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Wheldon's sights on jackpot, not stealing spotlight in IndyCar finale

Dan Wheldon understands the focused mania of a final dash for an IZOD IndyCar championship. Five years ago he entered the last race of the season at Chicagoland in third place and 19 points behind points leader Helio Castroneves, while Castroneves' Team Penske teammate, Sam Hornish Jr., was in second place, one point out. Wheldon needed a high finish and the type of racing fortune that had eluded him much of the season to capture what would have been consecutive driver titles. Wheldon won the race, tying Hornish Jr. in the final points standings, but ultimately finished second because Hornish Jr. had four wins, Wheldon two.

So Wheldon, whose career has taken an eventful path since that near repeat as a champion, understands the sanctity of two drivers and their singular goal over a dwindling set of laps. Nothing should interfere with it, he said. So the fact that Wheldon is the only contestant for a $5 million bonus being offered by the series for a non-full-time winner of the season finale at Las Vegas should be comforting to Dario Franchitti and Will Power. Franchitti, a three-time champion and a winner of the last two IndyCar titles, leads Power by 18 points entering Sunday's finale.

Though Wheldon said the drivers most speculated about as fellow rivals for the $5 million prize were competent, he alone understands the moment Franchitti and Power face.

"It goes two ways," Wheldon said. "Obviously, the people [IndyCar CEO] Randy [Bernard] was talking about are accomplished athletes. You've got [NASCAR driver] Kasey Kahne, who is obviously very, very good. You've got [1997-98 CART champion] Alex Zanardi, who is incredibly talented and has continued to race at a very high level, and [rally driver/NASCAR driver/FMX star] Travis [Pastrana], who I think understands the danger, probably better than anybody.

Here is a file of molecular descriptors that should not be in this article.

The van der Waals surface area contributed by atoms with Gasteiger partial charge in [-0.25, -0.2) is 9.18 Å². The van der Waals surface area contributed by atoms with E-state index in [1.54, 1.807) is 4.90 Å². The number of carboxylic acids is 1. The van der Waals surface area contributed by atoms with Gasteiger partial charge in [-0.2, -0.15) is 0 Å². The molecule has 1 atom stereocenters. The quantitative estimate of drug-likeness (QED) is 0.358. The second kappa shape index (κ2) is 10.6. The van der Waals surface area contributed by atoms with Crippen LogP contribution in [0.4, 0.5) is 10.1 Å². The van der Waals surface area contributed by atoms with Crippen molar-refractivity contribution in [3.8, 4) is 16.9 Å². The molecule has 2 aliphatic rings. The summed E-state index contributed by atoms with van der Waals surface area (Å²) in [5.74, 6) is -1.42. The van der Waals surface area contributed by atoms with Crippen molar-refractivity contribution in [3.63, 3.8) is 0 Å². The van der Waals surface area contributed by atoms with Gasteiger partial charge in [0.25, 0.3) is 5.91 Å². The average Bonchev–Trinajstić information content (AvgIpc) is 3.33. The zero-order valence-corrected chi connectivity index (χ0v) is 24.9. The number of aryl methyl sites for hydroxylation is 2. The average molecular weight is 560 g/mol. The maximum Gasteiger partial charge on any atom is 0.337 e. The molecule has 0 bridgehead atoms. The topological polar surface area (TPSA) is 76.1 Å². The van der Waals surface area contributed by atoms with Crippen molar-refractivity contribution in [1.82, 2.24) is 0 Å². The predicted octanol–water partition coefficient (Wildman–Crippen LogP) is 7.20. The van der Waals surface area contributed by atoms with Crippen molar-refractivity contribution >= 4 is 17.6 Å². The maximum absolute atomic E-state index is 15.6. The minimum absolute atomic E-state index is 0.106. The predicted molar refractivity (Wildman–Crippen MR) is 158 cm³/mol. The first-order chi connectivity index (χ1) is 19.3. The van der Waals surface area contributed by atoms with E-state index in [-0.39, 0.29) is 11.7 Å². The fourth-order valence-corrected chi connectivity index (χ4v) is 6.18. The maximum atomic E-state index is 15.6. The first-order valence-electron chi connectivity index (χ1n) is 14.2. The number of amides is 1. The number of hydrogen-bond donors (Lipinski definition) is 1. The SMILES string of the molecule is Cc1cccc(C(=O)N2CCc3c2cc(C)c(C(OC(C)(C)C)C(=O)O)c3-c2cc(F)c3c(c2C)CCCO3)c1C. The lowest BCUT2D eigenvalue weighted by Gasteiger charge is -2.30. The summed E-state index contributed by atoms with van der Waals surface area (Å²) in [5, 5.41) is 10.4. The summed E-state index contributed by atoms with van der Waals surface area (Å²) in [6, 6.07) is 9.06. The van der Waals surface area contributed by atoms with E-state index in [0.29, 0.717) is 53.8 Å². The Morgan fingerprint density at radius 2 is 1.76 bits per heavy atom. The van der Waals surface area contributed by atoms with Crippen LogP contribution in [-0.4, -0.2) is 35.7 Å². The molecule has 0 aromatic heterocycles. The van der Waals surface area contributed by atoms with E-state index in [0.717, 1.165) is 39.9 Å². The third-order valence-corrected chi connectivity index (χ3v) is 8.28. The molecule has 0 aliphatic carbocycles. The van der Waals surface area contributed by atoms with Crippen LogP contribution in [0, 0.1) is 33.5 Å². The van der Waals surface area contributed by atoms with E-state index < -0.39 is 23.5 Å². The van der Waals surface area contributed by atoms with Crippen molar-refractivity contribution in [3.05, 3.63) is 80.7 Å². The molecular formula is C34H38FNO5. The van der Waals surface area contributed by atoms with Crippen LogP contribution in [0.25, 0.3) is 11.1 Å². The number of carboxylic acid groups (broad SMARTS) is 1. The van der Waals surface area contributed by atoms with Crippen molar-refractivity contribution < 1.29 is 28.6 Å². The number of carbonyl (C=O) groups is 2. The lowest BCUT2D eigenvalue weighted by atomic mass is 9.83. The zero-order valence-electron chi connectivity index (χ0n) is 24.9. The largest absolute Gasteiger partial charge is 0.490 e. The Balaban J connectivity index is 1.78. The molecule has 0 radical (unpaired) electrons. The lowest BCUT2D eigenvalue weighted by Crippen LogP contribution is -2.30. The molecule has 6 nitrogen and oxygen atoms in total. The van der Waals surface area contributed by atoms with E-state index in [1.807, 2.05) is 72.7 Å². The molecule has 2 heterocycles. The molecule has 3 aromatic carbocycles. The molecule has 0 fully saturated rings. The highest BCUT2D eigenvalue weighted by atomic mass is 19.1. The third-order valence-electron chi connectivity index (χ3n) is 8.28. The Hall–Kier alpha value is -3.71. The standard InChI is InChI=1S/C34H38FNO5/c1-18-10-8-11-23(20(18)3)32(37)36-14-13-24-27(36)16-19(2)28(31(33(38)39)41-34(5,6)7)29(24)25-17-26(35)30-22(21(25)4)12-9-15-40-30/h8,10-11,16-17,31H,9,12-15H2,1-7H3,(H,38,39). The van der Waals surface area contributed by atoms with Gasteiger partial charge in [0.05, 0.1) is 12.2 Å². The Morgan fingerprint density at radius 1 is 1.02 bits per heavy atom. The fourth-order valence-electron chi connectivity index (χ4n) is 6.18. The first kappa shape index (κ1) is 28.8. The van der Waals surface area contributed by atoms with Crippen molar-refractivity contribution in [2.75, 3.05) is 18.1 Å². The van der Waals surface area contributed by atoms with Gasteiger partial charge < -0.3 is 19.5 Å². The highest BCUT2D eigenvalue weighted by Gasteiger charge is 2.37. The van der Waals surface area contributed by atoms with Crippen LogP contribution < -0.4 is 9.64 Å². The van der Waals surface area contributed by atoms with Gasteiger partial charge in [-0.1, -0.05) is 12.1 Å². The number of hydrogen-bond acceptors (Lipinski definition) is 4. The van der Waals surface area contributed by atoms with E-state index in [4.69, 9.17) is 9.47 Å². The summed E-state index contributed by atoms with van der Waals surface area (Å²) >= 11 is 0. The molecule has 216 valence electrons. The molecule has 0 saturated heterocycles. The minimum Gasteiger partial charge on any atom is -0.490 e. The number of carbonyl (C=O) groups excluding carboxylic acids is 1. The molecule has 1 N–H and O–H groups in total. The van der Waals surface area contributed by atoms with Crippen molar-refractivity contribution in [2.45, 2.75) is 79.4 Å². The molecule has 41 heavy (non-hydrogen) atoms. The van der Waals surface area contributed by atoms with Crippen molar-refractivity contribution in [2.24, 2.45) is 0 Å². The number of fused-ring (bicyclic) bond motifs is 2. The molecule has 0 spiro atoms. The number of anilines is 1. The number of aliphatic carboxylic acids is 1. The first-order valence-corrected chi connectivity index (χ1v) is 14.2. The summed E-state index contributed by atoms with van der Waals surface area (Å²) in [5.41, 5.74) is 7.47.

"I think what [IndyCar drivers] like is the familiarity. It's not someone who is going to be unpredictable. It would be my duty and my personal responsibility to make sure it didn't take away from the actual champion of the series, because that is a huge accomplishment. I've been in that situation and I appreciate how hard it is to win a championship and there is nothing you can take away from that person, because in this day and age of motor racing, that is quite a feat."

Wheldon, who won the 2005 series championship with the team now known as Andretti Autosport, raced three seasons for Ganassi Racing, leaving in 2009 for two comparatively unsuccessful seasons at Panther. Replaced by J.R. Hildebrand this season, he turned down lesser full-time offers but won his second Indianapolis 500 in a one-off venture for Bryan Herta. The test pilot of the new car the series will deploy in 2012, Wheldon was deemed eligible for the $5 million bounty Bernard used to stoke interest in the Las Vegas event.